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Animals in the Cervidae family are commonly called “Deer”.
This family is wide spread, with species indigenous to most parts of the world (excluding Australia and Antarctica). Africa only contains one native species, Cervus elaphus barbarous, which is a subspecies of the red deer. They occur across a wide range of climates and ecosystems from the arctic to tropics, from forests to grasslands.
All species (except one) grow antlers. Antlers unlike horns of cattle, rhinos or other animals, are composed of bone, growing as an extension from the frontal bone in the skull. Antlers typically develop a branching growth.
Changes in the animal’s hormones will cause periodic decalcification of the antlers base (where it joins to the skull) causing it to shed (usually in late autumn or winter), after which the antler starts to regrow again. In most species only males have antlers. The reindeer (Rangifera tarandus) is an exception.
The social and reproductive behaviours can be more complex with Cervidae species. They are generally crepuscular, although they can be seen throughout the day. Most are polygynous, with the exception of the European Roe Deer who is monogamous. Socially they do differ between species and males may have a number of territories with herds of females. Some species live in harems, with one male guarding their herds of females, which can lead the guarding male to be challenged by stags. Males may also be travellers, going from one female herd to another, looking for females in oestrus. During mating season, rituals between males can be displayed, and it is usually the larger male who wins. Both males may be the same size and in their prime, and it is usually antler size which grants the dominance hierarchy. If both males are aggressive in nature, then a fight will usually break out. This is not in their best interests as will usually result in one of them being injured.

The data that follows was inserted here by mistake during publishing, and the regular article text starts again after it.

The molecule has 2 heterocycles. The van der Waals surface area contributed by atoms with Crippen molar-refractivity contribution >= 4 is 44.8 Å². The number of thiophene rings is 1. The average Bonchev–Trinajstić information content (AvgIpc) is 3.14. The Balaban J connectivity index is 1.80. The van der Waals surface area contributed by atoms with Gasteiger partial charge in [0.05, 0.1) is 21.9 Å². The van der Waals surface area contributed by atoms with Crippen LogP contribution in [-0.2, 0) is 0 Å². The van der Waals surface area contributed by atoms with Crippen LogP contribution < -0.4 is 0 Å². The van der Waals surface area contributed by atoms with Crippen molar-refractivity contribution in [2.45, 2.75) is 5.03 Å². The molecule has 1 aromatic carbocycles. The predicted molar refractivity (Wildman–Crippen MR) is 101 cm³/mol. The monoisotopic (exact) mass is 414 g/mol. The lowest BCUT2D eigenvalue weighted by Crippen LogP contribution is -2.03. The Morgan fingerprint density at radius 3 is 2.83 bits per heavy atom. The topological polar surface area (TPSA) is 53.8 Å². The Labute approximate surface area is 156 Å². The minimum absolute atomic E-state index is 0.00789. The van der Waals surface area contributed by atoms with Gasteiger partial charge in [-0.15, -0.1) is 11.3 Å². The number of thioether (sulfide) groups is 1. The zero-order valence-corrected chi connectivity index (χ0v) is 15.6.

With all Cervidae’s the breeding season is relatively short, and depends on the location, habitat and area. The gestation period may be from 180 days to 240 days depending on the species, and the larger the species the longer the gestation. This is the same when nursing the young, smaller species will nurse young for around two to three months, larger species will be longer. They all tend to have litter size of one to three offspring.
Cervidae species in captivity tend to outlive their wild family members as they do not hold the risk of predators, or habitat loss.
Cervidae are all herbivores which eat a variety of grasses, shrubs and leaves. They are ruminants which means they are equipped with a four chambered stomach which allows for digestion of plant material. They will swallow food in to the first chamber to then regurgitate it as the cud.
There are at least 47 species (some authorities suggest more), though many are endangered, threatened or may be extinct. Living genera may include:
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